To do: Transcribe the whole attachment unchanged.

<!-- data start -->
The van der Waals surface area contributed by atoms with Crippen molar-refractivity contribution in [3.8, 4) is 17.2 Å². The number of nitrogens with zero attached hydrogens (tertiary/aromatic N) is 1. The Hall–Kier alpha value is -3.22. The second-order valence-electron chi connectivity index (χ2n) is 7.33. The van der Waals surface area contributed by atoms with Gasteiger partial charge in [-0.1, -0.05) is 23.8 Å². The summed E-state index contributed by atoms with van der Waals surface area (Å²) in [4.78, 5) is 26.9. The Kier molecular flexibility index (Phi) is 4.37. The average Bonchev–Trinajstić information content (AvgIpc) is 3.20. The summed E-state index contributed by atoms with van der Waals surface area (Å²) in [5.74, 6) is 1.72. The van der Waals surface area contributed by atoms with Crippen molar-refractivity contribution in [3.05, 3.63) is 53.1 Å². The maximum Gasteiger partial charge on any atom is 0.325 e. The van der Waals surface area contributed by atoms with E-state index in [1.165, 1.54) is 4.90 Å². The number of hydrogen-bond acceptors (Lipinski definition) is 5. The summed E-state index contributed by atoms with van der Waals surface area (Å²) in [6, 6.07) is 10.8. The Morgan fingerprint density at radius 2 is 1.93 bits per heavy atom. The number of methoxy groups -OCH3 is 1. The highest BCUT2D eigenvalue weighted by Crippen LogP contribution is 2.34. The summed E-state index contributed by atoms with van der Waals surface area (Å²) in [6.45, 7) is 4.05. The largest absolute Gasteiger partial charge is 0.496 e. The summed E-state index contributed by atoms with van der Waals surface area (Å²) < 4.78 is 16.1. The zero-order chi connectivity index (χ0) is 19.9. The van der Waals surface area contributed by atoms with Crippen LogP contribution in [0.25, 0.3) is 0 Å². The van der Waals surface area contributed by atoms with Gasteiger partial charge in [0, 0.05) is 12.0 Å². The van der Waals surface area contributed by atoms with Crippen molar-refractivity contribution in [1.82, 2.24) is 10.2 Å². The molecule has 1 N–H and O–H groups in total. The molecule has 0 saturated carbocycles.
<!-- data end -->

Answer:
The van der Waals surface area contributed by atoms with Crippen molar-refractivity contribution in [3.8, 4) is 17.2 Å². The number of nitrogens with zero attached hydrogens (tertiary/aromatic N) is 1. The Hall–Kier alpha value is -3.22. The second-order valence-electron chi connectivity index (χ2n) is 7.33. The van der Waals surface area contributed by atoms with Gasteiger partial charge in [-0.1, -0.05) is 23.8 Å². The summed E-state index contributed by atoms with van der Waals surface area (Å²) in [4.78, 5) is 26.9. The Kier molecular flexibility index (Phi) is 4.37. The average Bonchev–Trinajstić information content (AvgIpc) is 3.20. The summed E-state index contributed by atoms with van der Waals surface area (Å²) in [5.74, 6) is 1.72. The van der Waals surface area contributed by atoms with Crippen molar-refractivity contribution in [3.05, 3.63) is 53.1 Å². The maximum Gasteiger partial charge on any atom is 0.325 e. The van der Waals surface area contributed by atoms with E-state index in [1.165, 1.54) is 4.90 Å². The number of hydrogen-bond acceptors (Lipinski definition) is 5. The summed E-state index contributed by atoms with van der Waals surface area (Å²) in [6, 6.07) is 10.8. The Morgan fingerprint density at radius 2 is 1.93 bits per heavy atom. The number of methoxy groups -OCH3 is 1. The highest BCUT2D eigenvalue weighted by Crippen LogP contribution is 2.34. The summed E-state index contributed by atoms with van der Waals surface area (Å²) in [6.45, 7) is 4.05. The largest absolute Gasteiger partial charge is 0.496 e. The summed E-state index contributed by atoms with van der Waals surface area (Å²) < 4.78 is 16.1. The zero-order chi connectivity index (χ0) is 19.9. The van der Waals surface area contributed by atoms with Crippen LogP contribution in [0.25, 0.3) is 0 Å². The van der Waals surface area contributed by atoms with Gasteiger partial charge in [0, 0.05) is 12.0 Å². The van der Waals surface area contributed by atoms with Crippen molar-refractivity contribution in [1.82, 2.24) is 10.2 Å². The molecule has 1 N–H and O–H groups in total. The molecule has 0 saturated carbocycles.